ACTIVATOR compared to other devices

ACTIVATOR Poles (patented) are revolutionizing rehabilitation and being used extensively in all continuum’s of health care.  See a comparison below of the Activator Poles compared to (or used in conjunction with) passive mobility devices such as canes and to delay/reduce the use of crutches and even walkers* (under the assessment of rehab professional or physician).

They have been instrumental in promoting an upright posture and a functional walking pattern compared to canes and walkers. In my opinion they facilitate rehabilitation and return patients to optimal function faster.”
Dr. Charles G. Fisher MD MHSc FRCSC, Past President of the Canadian Spine Society

Activator Poles compared to other devices 

ACTIVATOR™ Poles Canes Forearm crutches 4 wheeled walkers
Support Bilateral Unilateral Bilateral Bilateral
Weight bearing 200 lbs/pole (90.7 kg) Varies 300+ lbs (136 kg) 300+ lbs (136 kg)
Stability 2 contact points 1 contact point 2 contact points 4 contact points
Posture Upright Leaning to one side Leaning forward May promote a kyphotic posture
Arm swing Normal Limited arm swing on affected side Bilateral arm swing static
Gait pattern Functional Leaning to one side Smaller stride Smaller stride & shuffle
Core strength Increases Limited engagement of core muscles Limited engagement of core muscles Limited engagement of core muscles
Wrist position (stress) Neutral Extended Extended Extended
Rest option Seat
Basket Yes
Portability Easy-collapses & 3 lbs (1.36 kg) Easy Moderate Difficult
Cost 109 -149 <100.00 60.00 – 180.00 200.00 – 400.00
Research 250+ studies on walking poles (Pubmed)
Self-image Ability Disability Disability Disability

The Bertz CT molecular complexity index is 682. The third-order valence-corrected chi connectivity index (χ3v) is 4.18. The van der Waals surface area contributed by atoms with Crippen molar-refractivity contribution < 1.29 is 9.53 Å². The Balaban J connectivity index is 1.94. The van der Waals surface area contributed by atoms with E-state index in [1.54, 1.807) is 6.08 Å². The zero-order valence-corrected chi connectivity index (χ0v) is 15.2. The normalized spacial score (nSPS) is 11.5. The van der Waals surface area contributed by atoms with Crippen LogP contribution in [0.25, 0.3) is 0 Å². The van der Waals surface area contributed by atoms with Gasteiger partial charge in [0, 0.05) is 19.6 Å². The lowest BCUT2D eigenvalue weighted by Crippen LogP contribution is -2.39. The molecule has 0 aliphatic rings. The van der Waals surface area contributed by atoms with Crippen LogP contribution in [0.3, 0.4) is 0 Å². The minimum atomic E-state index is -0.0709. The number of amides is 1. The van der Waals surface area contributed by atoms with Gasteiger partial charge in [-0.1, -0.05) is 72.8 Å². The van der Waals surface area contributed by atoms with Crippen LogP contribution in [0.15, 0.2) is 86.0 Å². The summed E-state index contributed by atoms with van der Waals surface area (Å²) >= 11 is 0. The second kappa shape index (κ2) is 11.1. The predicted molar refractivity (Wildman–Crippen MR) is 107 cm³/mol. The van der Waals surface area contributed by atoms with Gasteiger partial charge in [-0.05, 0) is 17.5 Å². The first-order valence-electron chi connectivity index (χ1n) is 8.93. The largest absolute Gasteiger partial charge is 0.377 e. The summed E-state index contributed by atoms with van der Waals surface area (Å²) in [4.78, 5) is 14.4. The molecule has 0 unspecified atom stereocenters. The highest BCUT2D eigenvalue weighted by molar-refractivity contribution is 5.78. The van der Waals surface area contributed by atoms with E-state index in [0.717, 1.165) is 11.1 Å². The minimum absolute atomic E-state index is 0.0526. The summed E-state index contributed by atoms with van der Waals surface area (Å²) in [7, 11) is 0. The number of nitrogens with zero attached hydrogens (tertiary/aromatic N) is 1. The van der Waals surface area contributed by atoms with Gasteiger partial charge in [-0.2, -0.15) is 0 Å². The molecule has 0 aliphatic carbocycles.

Activator Walker cane forearm crutches walker

*As with any new rehabilitation or exercise program, please check with your physician or therapist prior to use of the Activator or Urban Poles. If you are already using a cane, crutches or walker (or one has been recommended), therapy or exercise may be required for improving core strength, balance and co-ordination prior to use of the poles.

*This chart outlines a comparison to other devices. Therapists should always follow their own assessment results and professional judgement to determine the suitability of poles for clients.  Based on your assessment it may be more appropriate for your client to use the ACTIVATOR Poles for treatment sessions and/or daily exercise but continue to use a cane, walker or crutches as the primary walking device.

ACTIVATOR Poles vs other poles

ACTIVATOR Poles Nordic Walking/Hiking Poles
Straps Strapless to reduce the risk of injury – Knobloch, 2006 Straps
Grip Ergonomic CoreGrip Thin handle
Wrist position (stress) Neutral Extended
Weight bearing & locking system

button lock – 200 lbs/pole (90 kg)

 

twist lock: 40-90 lbs/pole (18 – 41 kg)

Flip lock: 120 lbs/pole ( 55 kg)

Core Strengthening downward pressure on CoreGrip ledge downward pressure on strap
Anti-Vibration 3 features (tip, grip, ferrule) May or may not
Tips large bell-shaped rubber tips to keep poles vertical for max stability & off loading no tips, small tips, or boot tips for position on a diagonal
Adjustable Users up to 6′ & collapses for travel.  New ACTIVATOR2 Poles for users up to 6’4″ & collapses shorter for travel. May or may not be adjustable

Maximum recommended user weight:  300 lbs.

Visit Research & Health to review 8 independent current/recent studies specifically on the ACTIVATOR Poles in hospitals and universities in Canada and the UK.

 

Provide variety in your routine, try double poling

Use the standard rhythm and technique, but swing both arms forward at the same time planting the boot tips slightly behind the handles. Then, keeping your arms straight, press down on the base of the handles, walk between your poles and feel your arms extend past your thighs and behind your body.
Barb Gormley, Director of Education

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